Russia frees Ukrainian pilot Savchenko in prisoner swap

Ukrainian servicewoman Nadiya Savchenko arrives home after 709 days in Russian captivity.

Photo by: AP
Photo by: AP

Ukrainian pilot Nadezhda Savchenko, listens to Ukrainian President Petro Poroshenko after she was awarded the Hero of Ukraine medal at the Presidential Office in Kiev, Ukraine, Wednesday, May 25, 2016.

Updated May 26, 2016

After her release from a Russian jail in a prisoner swap, Ukrainian military pilot Nadiya Savchenko was welcomed by her family and supporters at Boryspil International Airport outside Kiev, officials said on Wednesday.

Under the deal, Ukrainian authorities have also freed two Russian soldiers.

She was captured in 2014 while fighting against the Russian-backed separatists in Eastern Ukraine.

A Russian court sentenced Savchenko to 22 years in prison for the killing of two journalists.

"Huge thanks for fighting for me. I thank everyone who wished me well. Thanks to you I survived. To those who wished me ill, I survived despite you!" she said at Kiev's Boryspil International Airport.

Ukrainian servicewoman Nadiya Savchenko talks to the media at Boryspil International airport. (Reuters)

Who is Savchenko?

She was the first woman to graduate from Ukraine’s military aviation school.

She joined the infantry unit, Aidar Battalion, in March 2014 to fight against the pro-Russian separatists in Eastern Ukraine.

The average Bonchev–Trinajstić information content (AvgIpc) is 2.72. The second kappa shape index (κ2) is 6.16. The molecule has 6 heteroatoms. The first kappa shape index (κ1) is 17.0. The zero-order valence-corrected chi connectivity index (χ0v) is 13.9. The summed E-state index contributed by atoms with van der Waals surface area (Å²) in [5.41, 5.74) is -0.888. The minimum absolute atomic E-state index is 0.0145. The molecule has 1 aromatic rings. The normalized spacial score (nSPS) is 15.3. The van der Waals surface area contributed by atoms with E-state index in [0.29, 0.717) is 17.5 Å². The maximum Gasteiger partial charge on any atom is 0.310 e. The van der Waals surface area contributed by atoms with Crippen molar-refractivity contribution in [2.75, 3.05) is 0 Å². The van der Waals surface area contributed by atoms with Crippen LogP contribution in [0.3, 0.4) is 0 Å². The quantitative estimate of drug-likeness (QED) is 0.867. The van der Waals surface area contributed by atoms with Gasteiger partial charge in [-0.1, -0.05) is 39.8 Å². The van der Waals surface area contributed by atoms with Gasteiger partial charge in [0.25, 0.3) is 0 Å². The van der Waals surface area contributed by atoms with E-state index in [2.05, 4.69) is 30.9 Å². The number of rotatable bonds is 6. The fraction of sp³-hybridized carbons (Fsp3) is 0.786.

She became a national hero for Ukrainians when she interrupted a Russian judge by singing the Ukrainian national anthem.

While in captivity she went on numerous hunger strikes, risking her life.

In her absence, she was elected a member of the Rada, the unicameral Parliament of Ukraine.

In exchange for Savchenko Ukraine released two Russian soldiers, Alexander Alexandrov and Yevgeny Yerofeyev.

The deal came a few weeks before the European Union is set to decide on whether to extend its sanctions against Russia.

Some analysts say the deal may help ease tensions between the two countries.

Russian President Vladimir Putin released a statement signalling Russia’s intention to soften the relations.

"I want to... express the hope that such decisions, which are dictated first of all by humanitarian considerations, will lead to a reduction in the confrontation in the conflict zone and will help avoid such losses, which are terrible and which nobody needs," Putin said.

US Secretary of State John Kerry welcomed Savchenko’s release and Ukraine's "humanitarian decision" to release the two Russians "captured on Ukrainian soil and convicted of terrorism-related charges."

German Foreign Minister Frank-Walter Steinmeier said that he hopes Savchenko's release "will help build trust between Ukraine and Russia."

Russia's relations with Ukraine have been strained since 2014 when the Moscow-backed Ukrainian President Viktor Yanukovych was forced out in a popular uprising.

Russian President Vladimir Putin, right, and former Ukrainian President Viktor Yanukovych smile after signing an agreement in Moscow on Dec. 17, 2013. (AP Archive)

In response, Russia annexed Ukraine's Crimean Peninsula saying that it was protecting the local Russian-speaking population from persecution by new authorities in Kiev who Russia said are backed by West.

The European Union defined the move as unlawful and imposed sanctions on Moscow.

Following these events, pro-Russian separatists started an armed rebellion in the Donbass region of Ukraine.

Since then, the war has left nearly 9,200 people dead.

TRTWorld and agencies